Topics: Dave Kurlan, comparison of top salespeople, harvard business review, difference between good and bad salespeople, objective management group

Those Who Follow Sales Best Practices Don't Necessarily Become Top Performers

Posted by Dave Kurlan on Fri, Jun 24, 2016 @ 10:06 AM

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You'll regularly find me writing about the science - the data - that differentiates top sales performers from the bottom.  But today, I'll move into the world from which everyone else in this space operates - anecdotal evidence and opinions. 

I will cite two sources for this article:

  • The 130 sales consulting firms that partner with me at Objective Management Group (OMG) and provide our award-winning sales force evaluations and sales candidate assessments;
  • The tens of thousands of salespeople, sales managers and sales leaders that I have personally trained.

In both groups of people I have noticed a few things that are common to the tops and not so much the bottoms and I'm certain that if you paid attention, you would recognize some of the same patterns in your organization.

In my experience, The top salespeople in both groups typically attend scheduled training events, Conferences, Webinars, and coaching calls.  They also tend to stay on top of updates, communications, reviews, emails and notes.  While some bottom performers do these things too, it's clear that there is a correlation between the tops and the learning and development activities on which they choose to invest their time.

The question is, are they at the top because they focus, participate, attend and respond; or do they actively participate because they are at the top?  Which one is cause and which one is effect?

Each of the activities I mentioned are best practices of top performers.  It's almost impossible to be a top performer and not do those things, while it is quite easy to not do those things and be a bottom performer.  But that doesn't answer the question of cause and effect.  Let's take a closer look at the bottom performers that do all of those things but still fail to perform.  If they do all of the same things, what holds the bottom performers back?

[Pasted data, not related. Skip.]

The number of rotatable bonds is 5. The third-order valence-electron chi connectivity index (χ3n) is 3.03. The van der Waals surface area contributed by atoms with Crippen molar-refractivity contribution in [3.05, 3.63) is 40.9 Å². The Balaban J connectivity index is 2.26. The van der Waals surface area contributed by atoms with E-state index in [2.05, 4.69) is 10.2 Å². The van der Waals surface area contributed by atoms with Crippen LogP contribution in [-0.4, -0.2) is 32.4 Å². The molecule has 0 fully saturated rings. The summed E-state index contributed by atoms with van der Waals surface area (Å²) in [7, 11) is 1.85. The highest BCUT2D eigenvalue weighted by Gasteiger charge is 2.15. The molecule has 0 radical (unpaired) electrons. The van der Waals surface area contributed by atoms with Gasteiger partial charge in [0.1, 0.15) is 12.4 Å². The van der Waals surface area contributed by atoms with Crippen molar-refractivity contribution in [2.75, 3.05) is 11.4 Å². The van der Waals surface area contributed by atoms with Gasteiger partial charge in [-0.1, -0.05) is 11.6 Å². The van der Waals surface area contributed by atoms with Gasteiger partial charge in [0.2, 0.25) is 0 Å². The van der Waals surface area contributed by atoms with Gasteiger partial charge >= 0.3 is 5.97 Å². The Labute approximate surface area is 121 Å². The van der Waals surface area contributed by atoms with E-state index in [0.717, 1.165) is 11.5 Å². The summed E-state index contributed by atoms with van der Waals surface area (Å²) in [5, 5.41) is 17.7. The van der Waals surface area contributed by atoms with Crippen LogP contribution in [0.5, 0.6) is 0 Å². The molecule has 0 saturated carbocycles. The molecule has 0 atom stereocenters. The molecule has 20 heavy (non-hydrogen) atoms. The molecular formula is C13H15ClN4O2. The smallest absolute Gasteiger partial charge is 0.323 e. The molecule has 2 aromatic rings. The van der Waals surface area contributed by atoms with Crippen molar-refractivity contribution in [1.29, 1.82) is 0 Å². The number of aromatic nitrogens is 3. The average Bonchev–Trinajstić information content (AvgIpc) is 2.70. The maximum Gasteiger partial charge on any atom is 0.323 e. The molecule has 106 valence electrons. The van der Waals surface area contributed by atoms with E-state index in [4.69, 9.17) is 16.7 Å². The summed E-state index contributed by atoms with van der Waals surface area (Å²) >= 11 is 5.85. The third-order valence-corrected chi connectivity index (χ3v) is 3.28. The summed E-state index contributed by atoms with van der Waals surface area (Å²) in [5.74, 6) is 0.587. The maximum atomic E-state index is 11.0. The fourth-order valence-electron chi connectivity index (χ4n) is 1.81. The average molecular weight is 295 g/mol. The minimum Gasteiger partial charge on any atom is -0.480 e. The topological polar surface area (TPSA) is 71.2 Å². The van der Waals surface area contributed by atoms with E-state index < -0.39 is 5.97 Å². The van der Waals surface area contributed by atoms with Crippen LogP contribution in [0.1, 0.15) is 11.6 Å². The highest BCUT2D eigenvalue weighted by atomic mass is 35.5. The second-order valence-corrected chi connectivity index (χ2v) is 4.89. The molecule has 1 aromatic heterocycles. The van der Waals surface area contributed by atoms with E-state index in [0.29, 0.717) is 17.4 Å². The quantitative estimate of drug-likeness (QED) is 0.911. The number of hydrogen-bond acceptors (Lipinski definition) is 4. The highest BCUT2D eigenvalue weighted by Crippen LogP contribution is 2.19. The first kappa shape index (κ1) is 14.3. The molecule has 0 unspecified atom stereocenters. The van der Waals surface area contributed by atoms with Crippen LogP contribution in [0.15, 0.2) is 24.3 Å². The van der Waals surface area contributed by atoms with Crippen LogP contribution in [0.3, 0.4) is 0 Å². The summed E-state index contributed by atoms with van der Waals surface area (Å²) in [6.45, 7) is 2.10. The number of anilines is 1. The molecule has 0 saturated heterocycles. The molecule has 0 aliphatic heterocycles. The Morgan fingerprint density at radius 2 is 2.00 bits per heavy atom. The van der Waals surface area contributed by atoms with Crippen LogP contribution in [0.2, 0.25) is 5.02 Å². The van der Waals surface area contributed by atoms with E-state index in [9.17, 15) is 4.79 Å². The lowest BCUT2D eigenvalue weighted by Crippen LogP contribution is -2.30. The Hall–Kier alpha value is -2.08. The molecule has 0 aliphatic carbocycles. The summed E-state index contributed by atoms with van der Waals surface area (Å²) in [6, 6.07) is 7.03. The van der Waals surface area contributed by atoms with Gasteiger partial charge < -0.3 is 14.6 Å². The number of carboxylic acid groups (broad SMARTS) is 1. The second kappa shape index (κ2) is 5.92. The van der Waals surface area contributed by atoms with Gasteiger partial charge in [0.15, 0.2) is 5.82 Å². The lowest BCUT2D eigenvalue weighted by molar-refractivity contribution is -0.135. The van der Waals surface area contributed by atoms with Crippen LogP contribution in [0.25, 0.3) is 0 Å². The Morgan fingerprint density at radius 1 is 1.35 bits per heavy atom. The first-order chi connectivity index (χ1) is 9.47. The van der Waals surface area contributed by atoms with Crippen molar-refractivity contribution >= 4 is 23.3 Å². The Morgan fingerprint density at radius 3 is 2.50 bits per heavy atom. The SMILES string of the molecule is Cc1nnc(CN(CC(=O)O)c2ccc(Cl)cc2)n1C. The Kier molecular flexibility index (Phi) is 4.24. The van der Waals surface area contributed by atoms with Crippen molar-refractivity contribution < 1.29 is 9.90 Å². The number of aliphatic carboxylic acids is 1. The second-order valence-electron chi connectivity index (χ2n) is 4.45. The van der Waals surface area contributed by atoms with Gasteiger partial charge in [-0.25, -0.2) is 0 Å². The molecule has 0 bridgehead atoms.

I didn't begin writing this article with a plan to go here, but as always, it ends up here.  Assuming that an ineffective sales manager isn't to blame, it comes down to the following four things:

  • Lack of Desire for Greater Success in Sales
  • Lack of Commitment to Do What it Takes to Achieve Greater Success in Sales
  • Weak Sales DNA - Strengths Don't Support their Selling Skills
  • Poor Selling Skills - Never Developed or not up-to-date

 I just looked at a few thousand rows of data from the last two weeks.  While 91% of these salespeople had strong Desire, only 59% had the Commitment to do what it takes.  That's a difference maker!  Additionally, only 33% had Sales DNA of 70 or better and only 9% had Sales DNA of at least 82 which is required to support the Challenger Sale.   Worst of all, only 11% had at least 50% of the selling skills we measure.

So even when I try to write an anecdotal piece, I end up returning to the OMG's science behind selling.

Cause and effect?  Salespeople who do the right things don't necessarily become top performers but top performers necessarily do the right things.

Topics: Dave Kurlan, omg, the challenger sale, top producer, sales assessments, objective management group, top performing salespeople

What Should You Do When You or Your Company is Disliked in Sales?

Posted by Dave Kurlan on Mon, Apr 11, 2016 @ 06:04 AM

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I know.  Everyone loves you. You are just so likable that it's inconceivable that you could be disliked.  As usual, I see things a bit differently and I'll prove that there is someone that not only dislikes you, but might even hate you.  For example, my company, Objective Management Group (OMG), is universally hated by an entire vertical!   I'll share that with you, but first I must ask you a question.  If you are in territory sales, is there a competitor salesperson gunning for you?  Have you taken business away from anyone?  Do they hate you?  Is there a competitor who is all smoke and mirrors, who can't deliver on what they promise, who still manages to win business at your expense?  Do you hate them?  Do you sell a product or service that can help a company do more with fewer employees?  Do those employees hate you?  It wasn't that long ago when Apple hated Microsoft and Microsoft hated Apple.  Allow me to provide a few examples and then I'll share how to deal with the hate.

One of OMG's products is our legendary, accurate and predictive Sales Candidate Assessment.  Everyone from the CEO down through sales leadership and HR love this tool, but internal recruiters hate it and recruiting firms hate us!  Internal recruiters hate us because they have to work harder to find sales candidates who will be recommended.  It's their job, so they deal with us.  After all, only 7% of all salespeople are elite, and just an additional 16% who qualify as strong.  That means that 77% of the candidates they find suck, usually aren't recommended, and our assessment exposes that.